CMOS Analog Circuit Design : Digital-Analog and Analog-Digital Converters (#007)


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Digital-Analog Converters (DACs) and Analog-Digital Converters (ADCs) are excellent examples of analog IC design at the systems level. It is shown that the accuracy required to build the DAC and ADC depends on the bit. The accuracy required for the most significant bit (MSB) is always greater than the other bits in the DAC or ADC. The least significant bit (LSB) requires an accuracy of only ±50% if all other bits are idea. In the DAC, the primary active component is the op amp. The performance of the op amp must be such that the DAC is accurate to within 0.5LSB. DACs can be slow or fast in the time it takes to make the conversion from digital to analog. A DAC can be clocked or asynchronous (unclocked). In the ADC, the primary active component is the comparator. The performance of the comparator must be such that the accuracy of the ADC is within 0.5LSB. One important difference between the ADC and the DAC is that the unknown analog signal must be sampled and held in order to convert the analog signal to a digital word. This means that the highest bandwidth that can be applied to the ADC is ½ the sampling frequency. Like DACs, the ADCs can be slow or fast. A fast ADC is one that converts the analog to digital in one clock cycle. Oversampled DACs and ADCs work by keeping the bandwidth of the analog signal much less than the sampling frequency. Typically, the sampling frequency may be 32, 64, 128, etc. times the analog bandwidth. The oversampled converters work by noise shaping. They use a modulator that moves the quantization noise in the analog signal bandwidth to higher frequencies. In an ADC oversampled converter, the high frequency noise is filtered by digital circuits. The digital circuits work in such a manner as to output the digital equivalent of the analog input. This type of converter can have a high resolution although the bandwidth is small.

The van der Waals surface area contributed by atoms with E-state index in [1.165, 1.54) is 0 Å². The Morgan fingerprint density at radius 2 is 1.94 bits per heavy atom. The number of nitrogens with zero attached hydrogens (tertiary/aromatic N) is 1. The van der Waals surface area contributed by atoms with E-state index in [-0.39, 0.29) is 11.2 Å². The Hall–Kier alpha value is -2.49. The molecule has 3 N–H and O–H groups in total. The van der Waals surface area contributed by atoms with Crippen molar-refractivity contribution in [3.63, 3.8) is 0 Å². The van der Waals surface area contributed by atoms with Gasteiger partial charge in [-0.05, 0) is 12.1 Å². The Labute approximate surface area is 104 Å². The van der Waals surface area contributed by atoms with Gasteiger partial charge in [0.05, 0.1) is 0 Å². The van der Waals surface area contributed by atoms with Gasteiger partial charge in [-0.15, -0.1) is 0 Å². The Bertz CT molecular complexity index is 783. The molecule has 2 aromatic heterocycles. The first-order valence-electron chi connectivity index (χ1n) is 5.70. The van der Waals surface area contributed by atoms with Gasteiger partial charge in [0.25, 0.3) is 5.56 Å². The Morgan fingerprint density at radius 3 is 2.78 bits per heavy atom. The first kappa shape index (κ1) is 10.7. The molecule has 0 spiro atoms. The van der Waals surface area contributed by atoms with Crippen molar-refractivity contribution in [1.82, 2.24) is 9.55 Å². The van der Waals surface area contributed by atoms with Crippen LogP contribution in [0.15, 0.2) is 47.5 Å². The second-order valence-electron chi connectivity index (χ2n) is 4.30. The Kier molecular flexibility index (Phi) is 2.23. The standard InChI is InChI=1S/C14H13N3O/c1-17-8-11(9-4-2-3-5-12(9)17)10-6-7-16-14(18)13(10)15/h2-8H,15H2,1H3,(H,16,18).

1. Characterization of DACs and Current Scaling DACs
  2. Voltage, Charge Scaling and Serial DACs, Improved Resolution
  3. Characterization of ADCs and Sample and Hold Circuits
  4. Moderate Speed Nyquist ADCs
  5. High Speed Nyquist ADCs
  6. Oversampling ADCs – Part I
  7. Oversampling ADCs – Part II


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